Understanding the transmission of the virus, severe acute respiratory syndrome coronavirus 2 (SARS-CoV-2), is crucial to control the spread of the COVID-19 disease. SARS-CoV-2 was first detected in December 2019 in Wuhan in China, and within a few months, it has spread worldwide, claiming the lives of over 979,000 individuals and infecting over 32 million to date. Excluding Antarctica, no continent is spared from the debilitating effects of this virus.
It is known that the SARS-CoV-2 infectious virions are viable on various surfaces for several hours. This is one of the primary ways by which high viral transmission leading to human infections is occurring. It presents an opportunity to break the transmission cycle by developing effective inactivation approaches.
Many studies are conducted to establish the transmission of this virus: how does it spread, how long does it survive without a host, what happens upon various decontamination efforts, etc. In one such effort, Zhitong Chen et al., in a recent medRxiv* preprint paper find that by employing an efficient cold atmospheric plasma (CAP) with argon feed gas on different surfaces inactivates the infectious SARS-CoV-2 virus.
Plasma is one of the four fundamental states of matter (i.e., solid, liquid, gas, and plasma). It comprises of gas of ions – atoms which have some of their orbital electrons removed – and free electrons that behave somewhat similar to the cellular components bound by blood plasma - hence the name. CAP operating at atmospheric pressure and room temperature is safe for treating a highly contaminated range of surfaces. Different features on the surface do not affect the efficiency of the treatment. The action of CAP is due to reactive oxygen and nitrogen species (RONS). It is known that CAP (ionized gas produced at atmospheric pressure) could be used in biomedical applications to prevent superinfections, especially in hospitals, helping patients to avoid secondary or opportunistic infections.
Temperature distribution of Ar and He plasma-treated 6-well plate. The highest temperature for each subject was found at the center of the circular thermal gradient immediately beneath the plasma discharge. The center temperature for the Ar plasma treated surface was approximately 32 °C and for the He plasma treatment was approximately 29 °C.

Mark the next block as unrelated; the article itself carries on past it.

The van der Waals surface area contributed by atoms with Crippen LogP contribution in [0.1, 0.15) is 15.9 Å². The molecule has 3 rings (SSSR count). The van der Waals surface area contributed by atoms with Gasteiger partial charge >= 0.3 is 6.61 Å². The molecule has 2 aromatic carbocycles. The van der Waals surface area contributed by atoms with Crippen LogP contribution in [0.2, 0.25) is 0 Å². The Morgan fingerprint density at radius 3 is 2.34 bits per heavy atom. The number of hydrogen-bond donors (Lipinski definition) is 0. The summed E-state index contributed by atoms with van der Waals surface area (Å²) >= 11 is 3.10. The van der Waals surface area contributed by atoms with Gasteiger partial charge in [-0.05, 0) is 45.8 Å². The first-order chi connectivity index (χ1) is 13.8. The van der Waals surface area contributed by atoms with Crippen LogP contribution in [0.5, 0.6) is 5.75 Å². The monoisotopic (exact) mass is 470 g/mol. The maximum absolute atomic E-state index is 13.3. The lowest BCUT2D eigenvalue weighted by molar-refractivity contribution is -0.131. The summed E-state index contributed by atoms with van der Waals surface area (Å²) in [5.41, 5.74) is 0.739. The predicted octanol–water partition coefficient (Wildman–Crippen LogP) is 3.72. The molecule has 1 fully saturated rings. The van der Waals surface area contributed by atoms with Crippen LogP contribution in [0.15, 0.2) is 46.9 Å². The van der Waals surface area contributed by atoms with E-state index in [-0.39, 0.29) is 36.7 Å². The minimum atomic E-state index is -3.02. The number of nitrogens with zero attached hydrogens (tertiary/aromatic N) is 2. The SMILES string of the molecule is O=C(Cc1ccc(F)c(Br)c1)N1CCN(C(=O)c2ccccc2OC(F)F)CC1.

This team from the University of California employed argon (Ar)-fed CAP treatments to inactivate SARS-CoV-2 on various surfaces. They used plastic, metal, cardboard, basketball composite leather, football leather, and baseball leather surfaces for the test. The CAP device consisted of one powered needle electrode and another grounded outer ring electrode, connected to a high voltage transformer. They developed this using a 3D printer at UCLA. Using optical emission spectroscopy, the authors show the presence of CAP-generated ROS and RNS (such as nitric oxide [NO], nitrogen cation [N2+], atomic oxygen [O], and hydroxyl radicals [•OH]) species.
A time-dependent study on different surfaces was carried out. The discharge voltage for the feeding gases is reported at 16.6 kV at 12.5 kHz frequency. The rate of inactivation was tested in titer of recovered SARS-CoV-2 assessed in Vero-E6 cells, testing for viral cytopathic effect.
In less than 3 minutes, Ar-fed CAP treatment inactivated all SARS-CoV-2 virus on the surfaces, with excellent decontamination time, at 30 seconds of exposure, on metal and leather football surfaces. Plastic surfaces showed virus inactivation in 30 and 60-second treatments, whereas cardboard and basketball surfaces exhibited inactivation in 60 seconds.
Ar-fed CAP disinfecting SARS-CoV-2. Panel A shows Ar-fed CAP treatment of a plastic surface and the optical emission spectrum of reactive oxygen and nitrogen species (RONS) (Exposure: 250 ms). Panel B shows a Bright-field image of SARS-CoV-2 infected Vero-E6 cells showing viral cytopathic effect (CPE). Uninfected (Mock) cells included as control. Panel C shows SARS-CoV-2 titer response to CAP treatment times of 0, 30, 60, and 180 seconds on surfaces of plastic, metal, cardboard, leather football, composite leather basketball, and leather baseball. Error bar in each graph is shown as shaded area.
The authors also tested the virus inactivation on cotton cloth material used for face masks, observing similar results. It is important to note that in place of Ar-fed plasma, when the authors used He-fed plasma, the disinfection of SARS-CoV-2 on metal and plastic surfaces did not occur, even at 300 seconds.
This study throws important light on the successful disinfection method of a wide range of surfaces commonly touched by people daily – the Ar-fed CAP treatment is effective in this objective. Therefore, this method has great potential in the prevention of virus transmission and curbing the disease. The cold plasma is significantly safer than most other treatments such as alcohol and UV radiation; therefore, this method has great potential as a safe and effective means to control virus transmission.
CAP can render SARS-CoV-2 harmless on the surfaces. The authors report this study to be the first one to demonstrate plasma inactivation of the SARS-CoV-2 virus – a significant milestone for the biotech community. The authors believe this work opens a wide range of opportunities for the scientific, engineering, and medical communities. Further investigations need to be initiated to carry on the study to the next level.
medRxiv publishes preliminary scientific reports that are not peer-reviewed and, therefore, should not be regarded as conclusive, guide clinical practice/health-related behavior, or treated as established information.